This is the second article produced by the British Embassy that refutes inaccurate public statements on Hong Kong-related topics. Please see the first article here.
On 22 July 2020, the Home Secretary announced a bespoke immigration route for eligible BN(O)s from Hong Kong. The Hong Kong BN(O) Visa will allow BN(O)s and their dependants to stay in the UK for up to five years, with the right to work and study. In UK immigration jargon, this is known as ‘leave to remain’, the scheme will open to applicants on 31 January, 2021.
The UK Government’s decision to introduce the Hong Kong BN(O) Visa follows the imposition of the National Security Law (NSL) on Hong Kong by the Chinese Government in June 2020, in a clear breach of the Joint Declaration. Both the Prime Minister and Foreign Secretary made it clear on numerous occasions that if China breached Hong Kong’s high degree of autonomy the UK would respond by putting in place new visa arrangements.
Claim – The Joint Declaration provides no right or entitlement for the UK to interfere in Hong Kong beyond handover in 1997.
The Joint Declaration contains not a single word or article that confers any responsibility on the UK over Hong Kong after 1997. The UK has no sovereignty, jurisdiction or right of supervision over Hong Kong. So there is no “commitment to the people of Hong Kong” on the UK side.
23 October 2020 https://www.fmcoprc.gov.hk/eng/gsxw/t1826190.htm
The UK accepts without equivocation Chinese sovereignty of Hong Kong and does not support or encourage independence. However, the Joint Declaration remains a legally binding international agreement.
In 1984 China made a legally binding commitment to the UK to ensure the rights and freedoms of the people of Hong Kong, maintain Hong Kong’s high degree of autonomy, and leave its lifestyle, social and economic systems unchanged for 50 years from 1997. The UK has the right under the Joint Declaration to hold China to this commitment.
Claim – The UK’s Hong Kong BN(O) Visa scheme is a breach of the Joint Declaration
The UK is “openly breaching its commitments and international law”. 23 July, 2020 MFA spokesperson Wang Wenbin
“The British side broke its commitments first”. 23 October, 2020 MFA spokesperson Zhao Lijian
The UK has consistently fulfilled all of its obligations under the Joint Declaration. The Joint Declaration makes no mention of BN(O)s. The UK memorandum connected to the Joint Declaration is clear that BN(O) status does not confer the right of abode in the UK – that remains the case.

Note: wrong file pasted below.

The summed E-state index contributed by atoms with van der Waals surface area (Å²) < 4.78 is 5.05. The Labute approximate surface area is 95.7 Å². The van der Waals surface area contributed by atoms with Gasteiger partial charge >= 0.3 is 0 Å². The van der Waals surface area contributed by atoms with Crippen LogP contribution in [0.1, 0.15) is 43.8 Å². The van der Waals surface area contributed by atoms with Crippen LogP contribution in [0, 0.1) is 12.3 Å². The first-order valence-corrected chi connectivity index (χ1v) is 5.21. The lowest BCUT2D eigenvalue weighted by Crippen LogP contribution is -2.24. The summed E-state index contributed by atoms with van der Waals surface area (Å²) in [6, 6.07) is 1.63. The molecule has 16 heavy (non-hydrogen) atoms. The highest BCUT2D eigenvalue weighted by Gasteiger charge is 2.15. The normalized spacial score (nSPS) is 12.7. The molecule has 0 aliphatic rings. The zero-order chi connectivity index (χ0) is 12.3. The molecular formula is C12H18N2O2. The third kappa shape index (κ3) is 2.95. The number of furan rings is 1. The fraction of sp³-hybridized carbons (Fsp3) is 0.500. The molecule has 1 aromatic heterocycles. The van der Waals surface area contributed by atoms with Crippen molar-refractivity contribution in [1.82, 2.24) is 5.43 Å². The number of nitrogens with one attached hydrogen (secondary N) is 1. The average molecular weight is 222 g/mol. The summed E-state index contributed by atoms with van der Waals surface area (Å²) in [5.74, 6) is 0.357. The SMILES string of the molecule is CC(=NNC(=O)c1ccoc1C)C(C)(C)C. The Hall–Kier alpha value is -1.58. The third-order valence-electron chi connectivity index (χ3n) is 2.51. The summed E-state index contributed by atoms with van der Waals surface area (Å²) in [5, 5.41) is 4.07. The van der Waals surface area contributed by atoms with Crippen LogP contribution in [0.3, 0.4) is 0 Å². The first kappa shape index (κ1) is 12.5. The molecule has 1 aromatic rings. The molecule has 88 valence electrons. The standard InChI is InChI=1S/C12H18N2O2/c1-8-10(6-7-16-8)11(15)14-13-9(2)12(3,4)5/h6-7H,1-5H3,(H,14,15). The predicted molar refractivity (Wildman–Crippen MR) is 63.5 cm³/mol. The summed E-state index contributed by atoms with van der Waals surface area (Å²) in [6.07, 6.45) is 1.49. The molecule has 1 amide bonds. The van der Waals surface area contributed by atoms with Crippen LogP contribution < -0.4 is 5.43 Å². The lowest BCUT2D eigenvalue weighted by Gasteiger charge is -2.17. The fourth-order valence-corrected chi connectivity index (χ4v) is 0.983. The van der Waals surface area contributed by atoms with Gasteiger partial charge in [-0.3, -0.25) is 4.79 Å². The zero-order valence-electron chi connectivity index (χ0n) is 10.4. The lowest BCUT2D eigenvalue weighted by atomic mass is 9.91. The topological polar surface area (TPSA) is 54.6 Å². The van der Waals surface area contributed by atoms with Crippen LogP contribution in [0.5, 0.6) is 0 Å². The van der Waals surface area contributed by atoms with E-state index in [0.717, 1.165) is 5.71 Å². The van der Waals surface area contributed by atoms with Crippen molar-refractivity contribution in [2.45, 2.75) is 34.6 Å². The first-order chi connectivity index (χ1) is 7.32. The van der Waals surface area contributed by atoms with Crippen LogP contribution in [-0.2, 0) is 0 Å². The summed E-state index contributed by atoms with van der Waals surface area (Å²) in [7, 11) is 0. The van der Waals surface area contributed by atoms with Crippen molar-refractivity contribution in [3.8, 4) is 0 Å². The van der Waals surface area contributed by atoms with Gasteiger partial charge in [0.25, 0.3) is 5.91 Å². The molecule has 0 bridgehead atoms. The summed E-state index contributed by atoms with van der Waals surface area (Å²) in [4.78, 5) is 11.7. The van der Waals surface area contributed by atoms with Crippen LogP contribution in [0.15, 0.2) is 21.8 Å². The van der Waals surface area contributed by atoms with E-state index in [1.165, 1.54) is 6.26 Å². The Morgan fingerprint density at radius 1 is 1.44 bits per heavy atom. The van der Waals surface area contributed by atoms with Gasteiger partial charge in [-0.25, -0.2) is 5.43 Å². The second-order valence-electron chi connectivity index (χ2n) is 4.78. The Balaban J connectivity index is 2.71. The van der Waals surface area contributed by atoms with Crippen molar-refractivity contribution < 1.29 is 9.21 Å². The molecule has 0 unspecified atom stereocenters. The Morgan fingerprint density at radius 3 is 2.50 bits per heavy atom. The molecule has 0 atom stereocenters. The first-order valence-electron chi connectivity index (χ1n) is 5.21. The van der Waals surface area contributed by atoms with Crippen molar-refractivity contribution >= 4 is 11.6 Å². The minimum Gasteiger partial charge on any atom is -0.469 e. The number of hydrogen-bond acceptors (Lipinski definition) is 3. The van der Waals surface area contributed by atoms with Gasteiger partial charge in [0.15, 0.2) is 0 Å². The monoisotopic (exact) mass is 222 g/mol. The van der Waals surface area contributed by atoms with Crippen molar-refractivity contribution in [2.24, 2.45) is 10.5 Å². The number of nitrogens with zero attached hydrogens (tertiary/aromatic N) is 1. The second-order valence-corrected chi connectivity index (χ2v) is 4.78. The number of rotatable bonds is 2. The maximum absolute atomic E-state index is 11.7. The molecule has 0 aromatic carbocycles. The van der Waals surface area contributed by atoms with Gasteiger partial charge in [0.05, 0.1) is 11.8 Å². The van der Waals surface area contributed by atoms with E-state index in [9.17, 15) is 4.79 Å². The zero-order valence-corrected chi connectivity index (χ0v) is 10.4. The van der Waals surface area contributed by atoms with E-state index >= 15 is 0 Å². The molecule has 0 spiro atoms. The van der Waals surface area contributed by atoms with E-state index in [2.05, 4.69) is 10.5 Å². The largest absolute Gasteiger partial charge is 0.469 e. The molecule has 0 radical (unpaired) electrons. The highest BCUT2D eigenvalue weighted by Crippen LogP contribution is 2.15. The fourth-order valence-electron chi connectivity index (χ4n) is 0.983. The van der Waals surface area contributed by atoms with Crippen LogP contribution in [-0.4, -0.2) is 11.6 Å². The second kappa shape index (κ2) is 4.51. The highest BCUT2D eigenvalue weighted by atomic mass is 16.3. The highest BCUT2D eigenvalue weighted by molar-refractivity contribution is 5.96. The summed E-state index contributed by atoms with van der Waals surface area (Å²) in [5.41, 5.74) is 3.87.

Claim – The Chinese may withdraw recognition of BN(O) passports
As the British side broke its commitment first, the Chinese side will consider withdrawing recognition of the BN(O) passport as valid travel documents. 23 October, 2020 MFA spokesperson Zhao Lijian
The Chinese and British Governments exchanged memoranda of understanding attached to the Joint Declaration in 1984. The Chinese Government committed to “permit Chinese nationals in Hong Kong who were previously called ‘British Dependent Territories Citizens’ to use travel documents issued by the Government of the United Kingdom for the purpose of travelling to other states and regions”. Withdrawing recognition of BN(O) passports would be in direct contravention of this commitment by the Chinese Government.
Claim – The UK is manipulating international law
The UK has manipulated the rights and status of BN(O) passport holders, openly breaching its commitments and international law. 23 July, 2020 MFA spokesperson Wang Wenbin
The UK has amended its own immigration rules to grant Hong Kong BN(O) Visa holders limited leave to remain in the UK. Hong Kong BN(O) status holders remain subject to immigration controls, and as such do not have the right of abode.
The limited leave to remain provides the right to work or study in the UK for those in Hong Kong who choose to retain their historic ties to the UK by taking up their BN(O) entitlement. Other than these changes, the UK has in no way altered, amended, enhanced or diminished the rights or status of BN(O) passport holders.
- A BN(O) passport does not automatically allow the holder to permanently reside in the UK;
- A BN(O) passport does not confer UK citizenship;
- A BN(O) passport holder has no recourse to public funds or government benefits;
- A BN(O) passport cannot be passed on to family members or children;
- The BN(O) scheme remains closed to new applicants since 1997.
These facts remain unchanged. The UK is acting entirely in accordance with international law.
Claim – The UK is offering residency to Hong Kong citizens
“The UK has now, in total disregard of the strong opposition of the Chinese side, offered a route for BNO passport holders to the right of abode” 23 July, 2020 Chinese Embassy in UK
The UK’s immigration policy is transparent and consistent. There has been no change in the right of abode conferred on BN(O) passport holders. The new route for BN(O)soffers no automatic right to reside in the UK and holders will be subject to the same application processes for permanent residency which have always applied. The BN(O) Visa offers limited leave to remain in the UK for up to five years. Chinese mainland citizens – or citizens of any other country for that matter – who have spent 5 years continuously resident in the UK are equally entitled to apply for “settled status” after this period.
Claim – The UK is offering citizenship to Hong Kong citizens
“The UK is offering a route to BNO passport holders for citizenship in the UK” 23 July, 2020 Chinese Embassy in UK
A BN(O) passport does not provide UK citizenship and there has been no change to the status of Hong Kong-based holders of a BNO passport in this regard. The pathway to UK citizenship is a clear and transparent process to which anyone – including Chinese nationals – may apply.